I am standing under the light of the full moon near the apple tree in the backyard of my home. Suddenly the light of the moonbeam begins to lift me up, off the ground, towards the moon. I awake, frightened, my heart beating fast.
I have never forgotten this childhood dream. As a young girl, I did not yet know that I had a lunar legacy in my cultural history. In years to come, I came to understand the power of the cycle of the moon: the potency reflected in its darkness and the manifestation of that potential energy in its fullness fourteen days later.
More recently, in my dissertation research, I learned that I have an ancestral lunar legacy. In the mountainous villages of northern Italy, my antecedents knew how to grow, gather, and preserve food, along with numerous other activities, in harmony with the cycle of the moon. These rhythmic practices were known and practiced until recent times, and are still honored by some villagers. A famous folk story of that area called “The Pale Mountains” tells of a Princess of the Moon who marries a Prince on Earth. Small wild men, known as Salvani, who live in the crevices of the Dolomite Mountains spin the moonlight and drape it over the mountains so that the Moon Princess can live on Earth and be reminded of her lunar home.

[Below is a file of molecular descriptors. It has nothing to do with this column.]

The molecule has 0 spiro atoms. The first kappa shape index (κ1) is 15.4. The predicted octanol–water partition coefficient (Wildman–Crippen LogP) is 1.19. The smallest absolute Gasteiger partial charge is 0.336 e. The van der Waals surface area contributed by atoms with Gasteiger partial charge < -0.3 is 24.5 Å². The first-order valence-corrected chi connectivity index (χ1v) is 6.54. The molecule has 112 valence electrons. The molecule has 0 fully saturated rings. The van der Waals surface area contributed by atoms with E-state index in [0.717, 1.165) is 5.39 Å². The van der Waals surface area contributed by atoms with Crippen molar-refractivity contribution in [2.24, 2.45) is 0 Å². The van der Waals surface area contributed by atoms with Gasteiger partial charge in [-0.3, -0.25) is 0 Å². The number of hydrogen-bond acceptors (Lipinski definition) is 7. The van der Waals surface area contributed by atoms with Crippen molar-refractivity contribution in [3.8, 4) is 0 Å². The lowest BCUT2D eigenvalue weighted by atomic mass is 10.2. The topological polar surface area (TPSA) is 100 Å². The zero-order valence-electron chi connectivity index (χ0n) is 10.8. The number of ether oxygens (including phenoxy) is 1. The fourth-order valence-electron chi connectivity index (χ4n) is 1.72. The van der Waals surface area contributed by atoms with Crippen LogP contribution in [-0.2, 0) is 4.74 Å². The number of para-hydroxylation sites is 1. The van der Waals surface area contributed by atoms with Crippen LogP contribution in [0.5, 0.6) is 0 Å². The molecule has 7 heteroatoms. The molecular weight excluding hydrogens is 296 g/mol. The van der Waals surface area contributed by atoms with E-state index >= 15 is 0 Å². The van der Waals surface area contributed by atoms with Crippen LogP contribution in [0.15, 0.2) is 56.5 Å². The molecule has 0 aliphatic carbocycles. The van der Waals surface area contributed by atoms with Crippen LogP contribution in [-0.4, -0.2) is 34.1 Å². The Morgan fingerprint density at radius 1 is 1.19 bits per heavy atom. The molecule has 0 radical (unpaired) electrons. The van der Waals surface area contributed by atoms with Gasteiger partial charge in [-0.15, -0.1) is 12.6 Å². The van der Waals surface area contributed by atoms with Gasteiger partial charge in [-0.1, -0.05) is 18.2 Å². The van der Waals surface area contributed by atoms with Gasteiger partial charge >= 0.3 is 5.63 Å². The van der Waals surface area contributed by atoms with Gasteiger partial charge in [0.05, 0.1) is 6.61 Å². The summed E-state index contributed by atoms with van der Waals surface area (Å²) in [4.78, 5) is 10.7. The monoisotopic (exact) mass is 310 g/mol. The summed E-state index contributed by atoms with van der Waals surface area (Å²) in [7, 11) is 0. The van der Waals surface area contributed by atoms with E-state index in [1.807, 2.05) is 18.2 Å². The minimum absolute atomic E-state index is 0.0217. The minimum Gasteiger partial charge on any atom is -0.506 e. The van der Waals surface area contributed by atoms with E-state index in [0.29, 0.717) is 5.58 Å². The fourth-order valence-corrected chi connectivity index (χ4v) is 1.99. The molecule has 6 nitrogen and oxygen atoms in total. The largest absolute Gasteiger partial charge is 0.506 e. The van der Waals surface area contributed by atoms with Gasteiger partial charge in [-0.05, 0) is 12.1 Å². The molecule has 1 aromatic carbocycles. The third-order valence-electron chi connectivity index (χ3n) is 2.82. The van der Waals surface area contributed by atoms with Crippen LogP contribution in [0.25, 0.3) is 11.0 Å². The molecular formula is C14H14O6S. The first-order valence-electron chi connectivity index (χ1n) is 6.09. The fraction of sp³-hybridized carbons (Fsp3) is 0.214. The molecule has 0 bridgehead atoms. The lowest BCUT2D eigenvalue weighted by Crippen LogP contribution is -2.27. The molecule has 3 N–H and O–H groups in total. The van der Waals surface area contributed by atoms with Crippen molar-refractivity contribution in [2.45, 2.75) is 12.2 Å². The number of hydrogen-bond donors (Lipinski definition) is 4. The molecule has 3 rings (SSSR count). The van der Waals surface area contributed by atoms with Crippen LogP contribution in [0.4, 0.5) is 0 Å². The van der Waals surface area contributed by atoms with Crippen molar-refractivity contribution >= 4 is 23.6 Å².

I have also come to appreciate my own reflective lunar nature, at home under the night sky. I accept and embrace the gifts of my lunar radiance, which differs from that of my sunny friends. I claim my own bioluminescence.
Now I understand this childhood dream as an early calling, the kind of awareness that can happen in our dreaming life. It seems like the moon was alerting me to a future wisdom, asking me to remember my lunar legacy.
Moonbeams still exert their influence in my waking life. No longer wary of involuntary levitation, I consciously bask in the moon’s light, gaze into her round radiance and ask for wisdom. I imagine the moonlight imparting a kind of lunar vision that will enable me to see what may not be evident.
Shining through the window in my bedroom, the light of the full moon often awakens me from sleep. Is it a playful invitation to come dance in the light, as did the magical women in the folk stories of my ancestral lands? Or a wakeup call to remember our lunar consciousness and the cyclic harmony available to us all?
Editor’s note: This essay was originally published at http://deamadre.net/215-2/?fb_action_ids=10153603219338845; used by permission from Mary Beth Moser.